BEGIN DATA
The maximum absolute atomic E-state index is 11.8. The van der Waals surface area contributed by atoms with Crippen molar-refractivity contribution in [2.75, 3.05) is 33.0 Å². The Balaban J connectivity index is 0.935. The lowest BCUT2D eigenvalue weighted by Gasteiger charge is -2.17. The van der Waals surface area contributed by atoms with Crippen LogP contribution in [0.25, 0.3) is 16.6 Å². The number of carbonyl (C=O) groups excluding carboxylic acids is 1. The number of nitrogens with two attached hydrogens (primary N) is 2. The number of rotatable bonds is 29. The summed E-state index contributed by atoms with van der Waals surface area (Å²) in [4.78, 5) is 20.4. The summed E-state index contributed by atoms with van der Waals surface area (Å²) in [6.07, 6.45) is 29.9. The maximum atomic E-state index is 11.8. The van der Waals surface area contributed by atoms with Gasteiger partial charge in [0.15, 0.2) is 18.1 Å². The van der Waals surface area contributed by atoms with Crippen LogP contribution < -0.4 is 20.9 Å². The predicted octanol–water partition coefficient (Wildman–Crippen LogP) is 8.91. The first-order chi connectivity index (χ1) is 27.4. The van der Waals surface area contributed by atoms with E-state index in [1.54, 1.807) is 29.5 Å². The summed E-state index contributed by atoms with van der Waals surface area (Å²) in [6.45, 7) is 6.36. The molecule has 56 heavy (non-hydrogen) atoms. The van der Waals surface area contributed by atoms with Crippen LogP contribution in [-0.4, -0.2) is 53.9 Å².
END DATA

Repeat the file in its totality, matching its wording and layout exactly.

The maximum absolute atomic E-state index is 11.8. The van der Waals surface area contributed by atoms with Crippen molar-refractivity contribution in [2.75, 3.05) is 33.0 Å². The Balaban J connectivity index is 0.935. The lowest BCUT2D eigenvalue weighted by Gasteiger charge is -2.17. The van der Waals surface area contributed by atoms with Crippen LogP contribution in [0.25, 0.3) is 16.6 Å². The number of carbonyl (C=O) groups excluding carboxylic acids is 1. The number of nitrogens with two attached hydrogens (primary N) is 2. The number of rotatable bonds is 29. The summed E-state index contributed by atoms with van der Waals surface area (Å²) in [4.78, 5) is 20.4. The summed E-state index contributed by atoms with van der Waals surface area (Å²) in [6.07, 6.45) is 29.9. The maximum atomic E-state index is 11.8. The van der Waals surface area contributed by atoms with Gasteiger partial charge in [0.15, 0.2) is 18.1 Å². The van der Waals surface area contributed by atoms with Crippen LogP contribution < -0.4 is 20.9 Å². The predicted octanol–water partition coefficient (Wildman–Crippen LogP) is 8.91. The first-order chi connectivity index (χ1) is 27.4. The van der Waals surface area contributed by atoms with E-state index in [1.54, 1.807) is 29.5 Å². The summed E-state index contributed by atoms with van der Waals surface area (Å²) in [6.45, 7) is 6.36. The molecule has 56 heavy (non-hydrogen) atoms. The van der Waals surface area contributed by atoms with Crippen LogP contribution in [-0.4, -0.2) is 53.9 Å².